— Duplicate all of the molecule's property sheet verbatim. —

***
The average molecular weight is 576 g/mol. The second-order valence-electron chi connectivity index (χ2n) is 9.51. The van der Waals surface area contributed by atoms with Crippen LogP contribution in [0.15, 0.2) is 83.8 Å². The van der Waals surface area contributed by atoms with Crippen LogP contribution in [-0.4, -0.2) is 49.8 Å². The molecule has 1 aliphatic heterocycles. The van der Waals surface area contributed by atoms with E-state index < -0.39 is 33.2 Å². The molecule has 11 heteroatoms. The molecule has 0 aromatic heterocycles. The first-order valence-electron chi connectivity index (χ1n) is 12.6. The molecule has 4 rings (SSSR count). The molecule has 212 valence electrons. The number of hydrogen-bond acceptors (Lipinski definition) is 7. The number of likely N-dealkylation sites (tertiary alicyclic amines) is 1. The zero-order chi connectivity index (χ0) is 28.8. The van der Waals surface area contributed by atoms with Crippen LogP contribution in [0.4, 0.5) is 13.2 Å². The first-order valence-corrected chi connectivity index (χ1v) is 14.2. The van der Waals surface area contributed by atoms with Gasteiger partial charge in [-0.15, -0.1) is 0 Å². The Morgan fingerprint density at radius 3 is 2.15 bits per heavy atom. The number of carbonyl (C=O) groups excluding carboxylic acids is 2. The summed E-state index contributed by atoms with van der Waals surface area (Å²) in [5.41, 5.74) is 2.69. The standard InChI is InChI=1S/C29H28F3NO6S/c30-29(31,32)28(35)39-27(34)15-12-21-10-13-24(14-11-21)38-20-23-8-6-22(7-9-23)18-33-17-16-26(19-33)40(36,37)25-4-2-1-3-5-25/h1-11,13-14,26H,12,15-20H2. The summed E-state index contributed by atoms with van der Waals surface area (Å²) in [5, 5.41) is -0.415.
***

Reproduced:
The average molecular weight is 576 g/mol. The second-order valence-electron chi connectivity index (χ2n) is 9.51. The van der Waals surface area contributed by atoms with Crippen LogP contribution in [0.15, 0.2) is 83.8 Å². The van der Waals surface area contributed by atoms with Crippen LogP contribution in [-0.4, -0.2) is 49.8 Å². The molecule has 1 aliphatic heterocycles. The van der Waals surface area contributed by atoms with E-state index < -0.39 is 33.2 Å². The molecule has 11 heteroatoms. The molecule has 0 aromatic heterocycles. The first-order valence-electron chi connectivity index (χ1n) is 12.6. The molecule has 4 rings (SSSR count). The molecule has 212 valence electrons. The number of hydrogen-bond acceptors (Lipinski definition) is 7. The number of likely N-dealkylation sites (tertiary alicyclic amines) is 1. The zero-order chi connectivity index (χ0) is 28.8. The van der Waals surface area contributed by atoms with Crippen LogP contribution in [0.4, 0.5) is 13.2 Å². The first-order valence-corrected chi connectivity index (χ1v) is 14.2. The van der Waals surface area contributed by atoms with Gasteiger partial charge in [-0.15, -0.1) is 0 Å². The Morgan fingerprint density at radius 3 is 2.15 bits per heavy atom. The number of carbonyl (C=O) groups excluding carboxylic acids is 2. The summed E-state index contributed by atoms with van der Waals surface area (Å²) in [5.41, 5.74) is 2.69. The standard InChI is InChI=1S/C29H28F3NO6S/c30-29(31,32)28(35)39-27(34)15-12-21-10-13-24(14-11-21)38-20-23-8-6-22(7-9-23)18-33-17-16-26(19-33)40(36,37)25-4-2-1-3-5-25/h1-11,13-14,26H,12,15-20H2. The summed E-state index contributed by atoms with van der Waals surface area (Å²) in [5, 5.41) is -0.415.